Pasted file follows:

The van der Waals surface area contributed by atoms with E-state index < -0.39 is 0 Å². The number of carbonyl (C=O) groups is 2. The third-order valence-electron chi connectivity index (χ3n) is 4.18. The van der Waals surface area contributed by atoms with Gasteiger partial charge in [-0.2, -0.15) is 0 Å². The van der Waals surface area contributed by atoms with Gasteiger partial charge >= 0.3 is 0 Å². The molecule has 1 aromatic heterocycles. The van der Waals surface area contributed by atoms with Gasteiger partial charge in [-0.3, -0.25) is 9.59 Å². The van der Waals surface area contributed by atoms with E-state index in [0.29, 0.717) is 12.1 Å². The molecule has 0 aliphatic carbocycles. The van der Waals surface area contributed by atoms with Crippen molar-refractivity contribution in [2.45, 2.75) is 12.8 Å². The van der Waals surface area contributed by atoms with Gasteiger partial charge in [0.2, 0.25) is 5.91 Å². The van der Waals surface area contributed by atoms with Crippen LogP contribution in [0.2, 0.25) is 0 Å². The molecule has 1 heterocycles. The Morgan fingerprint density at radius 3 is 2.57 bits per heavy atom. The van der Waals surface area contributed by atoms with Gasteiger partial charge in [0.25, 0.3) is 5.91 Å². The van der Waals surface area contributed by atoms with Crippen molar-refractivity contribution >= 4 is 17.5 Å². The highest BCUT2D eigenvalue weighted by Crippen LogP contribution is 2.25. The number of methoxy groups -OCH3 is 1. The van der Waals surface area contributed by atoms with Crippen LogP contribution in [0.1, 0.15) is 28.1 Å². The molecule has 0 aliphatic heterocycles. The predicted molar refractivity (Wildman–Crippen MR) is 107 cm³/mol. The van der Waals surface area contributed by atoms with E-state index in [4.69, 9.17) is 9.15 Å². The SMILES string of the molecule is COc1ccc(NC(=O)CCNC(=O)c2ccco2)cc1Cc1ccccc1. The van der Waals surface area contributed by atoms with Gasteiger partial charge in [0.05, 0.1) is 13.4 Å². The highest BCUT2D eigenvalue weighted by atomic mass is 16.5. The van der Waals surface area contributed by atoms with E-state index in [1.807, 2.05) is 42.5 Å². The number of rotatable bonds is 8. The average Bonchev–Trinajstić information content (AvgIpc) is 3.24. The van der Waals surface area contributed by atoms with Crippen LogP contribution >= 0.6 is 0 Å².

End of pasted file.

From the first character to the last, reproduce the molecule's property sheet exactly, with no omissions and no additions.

The van der Waals surface area contributed by atoms with E-state index < -0.39 is 0 Å². The number of carbonyl (C=O) groups is 2. The third-order valence-electron chi connectivity index (χ3n) is 4.18. The van der Waals surface area contributed by atoms with Gasteiger partial charge in [-0.2, -0.15) is 0 Å². The van der Waals surface area contributed by atoms with Gasteiger partial charge >= 0.3 is 0 Å². The molecule has 1 aromatic heterocycles. The van der Waals surface area contributed by atoms with Gasteiger partial charge in [-0.3, -0.25) is 9.59 Å². The van der Waals surface area contributed by atoms with E-state index in [0.29, 0.717) is 12.1 Å². The molecule has 0 aliphatic carbocycles. The van der Waals surface area contributed by atoms with Crippen molar-refractivity contribution in [2.45, 2.75) is 12.8 Å². The van der Waals surface area contributed by atoms with Gasteiger partial charge in [0.2, 0.25) is 5.91 Å². The van der Waals surface area contributed by atoms with Crippen LogP contribution in [0.2, 0.25) is 0 Å². The molecule has 1 heterocycles. The Morgan fingerprint density at radius 3 is 2.57 bits per heavy atom. The van der Waals surface area contributed by atoms with Gasteiger partial charge in [0.25, 0.3) is 5.91 Å². The van der Waals surface area contributed by atoms with Crippen molar-refractivity contribution >= 4 is 17.5 Å². The highest BCUT2D eigenvalue weighted by Crippen LogP contribution is 2.25. The number of methoxy groups -OCH3 is 1. The van der Waals surface area contributed by atoms with Crippen LogP contribution in [0.1, 0.15) is 28.1 Å². The molecule has 0 aliphatic heterocycles. The predicted molar refractivity (Wildman–Crippen MR) is 107 cm³/mol. The van der Waals surface area contributed by atoms with E-state index in [4.69, 9.17) is 9.15 Å². The SMILES string of the molecule is COc1ccc(NC(=O)CCNC(=O)c2ccco2)cc1Cc1ccccc1. The van der Waals surface area contributed by atoms with Gasteiger partial charge in [0.05, 0.1) is 13.4 Å². The highest BCUT2D eigenvalue weighted by atomic mass is 16.5. The van der Waals surface area contributed by atoms with E-state index in [1.807, 2.05) is 42.5 Å². The number of rotatable bonds is 8. The average Bonchev–Trinajstić information content (AvgIpc) is 3.24. The van der Waals surface area contributed by atoms with Crippen LogP contribution >= 0.6 is 0 Å².